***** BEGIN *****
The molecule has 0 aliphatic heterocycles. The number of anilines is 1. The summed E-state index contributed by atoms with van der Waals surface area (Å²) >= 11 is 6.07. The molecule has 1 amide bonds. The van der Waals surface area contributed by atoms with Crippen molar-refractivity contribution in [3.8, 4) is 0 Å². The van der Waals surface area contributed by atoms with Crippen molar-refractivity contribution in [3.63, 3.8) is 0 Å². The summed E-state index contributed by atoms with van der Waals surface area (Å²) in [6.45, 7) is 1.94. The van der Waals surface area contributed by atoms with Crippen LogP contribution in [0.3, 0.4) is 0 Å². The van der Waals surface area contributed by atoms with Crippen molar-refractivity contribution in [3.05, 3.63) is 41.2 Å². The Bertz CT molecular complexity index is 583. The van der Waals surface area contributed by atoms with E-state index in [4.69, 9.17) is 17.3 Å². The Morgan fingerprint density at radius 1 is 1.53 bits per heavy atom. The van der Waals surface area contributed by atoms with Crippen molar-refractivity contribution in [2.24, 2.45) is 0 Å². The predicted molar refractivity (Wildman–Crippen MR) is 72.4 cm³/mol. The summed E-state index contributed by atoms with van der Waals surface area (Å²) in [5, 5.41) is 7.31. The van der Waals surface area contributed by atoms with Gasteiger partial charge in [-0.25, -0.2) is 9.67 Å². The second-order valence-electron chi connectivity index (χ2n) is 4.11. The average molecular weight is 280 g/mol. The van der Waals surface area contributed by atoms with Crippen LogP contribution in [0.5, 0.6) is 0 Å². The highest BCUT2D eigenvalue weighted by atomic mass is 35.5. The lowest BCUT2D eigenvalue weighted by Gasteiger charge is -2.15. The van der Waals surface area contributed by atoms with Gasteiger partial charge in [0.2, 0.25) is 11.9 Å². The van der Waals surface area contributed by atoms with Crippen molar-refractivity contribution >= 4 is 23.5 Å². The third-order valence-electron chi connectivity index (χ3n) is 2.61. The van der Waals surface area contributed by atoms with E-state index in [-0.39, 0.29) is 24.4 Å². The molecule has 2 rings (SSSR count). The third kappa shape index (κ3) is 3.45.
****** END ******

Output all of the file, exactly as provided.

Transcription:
The molecule has 0 aliphatic heterocycles. The number of anilines is 1. The summed E-state index contributed by atoms with van der Waals surface area (Å²) >= 11 is 6.07. The molecule has 1 amide bonds. The van der Waals surface area contributed by atoms with Crippen molar-refractivity contribution in [3.8, 4) is 0 Å². The van der Waals surface area contributed by atoms with Crippen molar-refractivity contribution in [3.63, 3.8) is 0 Å². The summed E-state index contributed by atoms with van der Waals surface area (Å²) in [6.45, 7) is 1.94. The van der Waals surface area contributed by atoms with Crippen LogP contribution in [0.3, 0.4) is 0 Å². The van der Waals surface area contributed by atoms with Crippen molar-refractivity contribution in [3.05, 3.63) is 41.2 Å². The Bertz CT molecular complexity index is 583. The van der Waals surface area contributed by atoms with E-state index in [4.69, 9.17) is 17.3 Å². The Morgan fingerprint density at radius 1 is 1.53 bits per heavy atom. The van der Waals surface area contributed by atoms with Crippen molar-refractivity contribution in [2.24, 2.45) is 0 Å². The predicted molar refractivity (Wildman–Crippen MR) is 72.4 cm³/mol. The summed E-state index contributed by atoms with van der Waals surface area (Å²) in [5, 5.41) is 7.31. The van der Waals surface area contributed by atoms with Gasteiger partial charge in [-0.25, -0.2) is 9.67 Å². The second-order valence-electron chi connectivity index (χ2n) is 4.11. The average molecular weight is 280 g/mol. The van der Waals surface area contributed by atoms with Crippen LogP contribution in [0.5, 0.6) is 0 Å². The highest BCUT2D eigenvalue weighted by atomic mass is 35.5. The lowest BCUT2D eigenvalue weighted by Gasteiger charge is -2.15. The van der Waals surface area contributed by atoms with Gasteiger partial charge in [0.2, 0.25) is 11.9 Å². The van der Waals surface area contributed by atoms with Crippen molar-refractivity contribution >= 4 is 23.5 Å². The third-order valence-electron chi connectivity index (χ3n) is 2.61. The van der Waals surface area contributed by atoms with E-state index in [-0.39, 0.29) is 24.4 Å². The molecule has 2 rings (SSSR count). The third kappa shape index (κ3) is 3.45.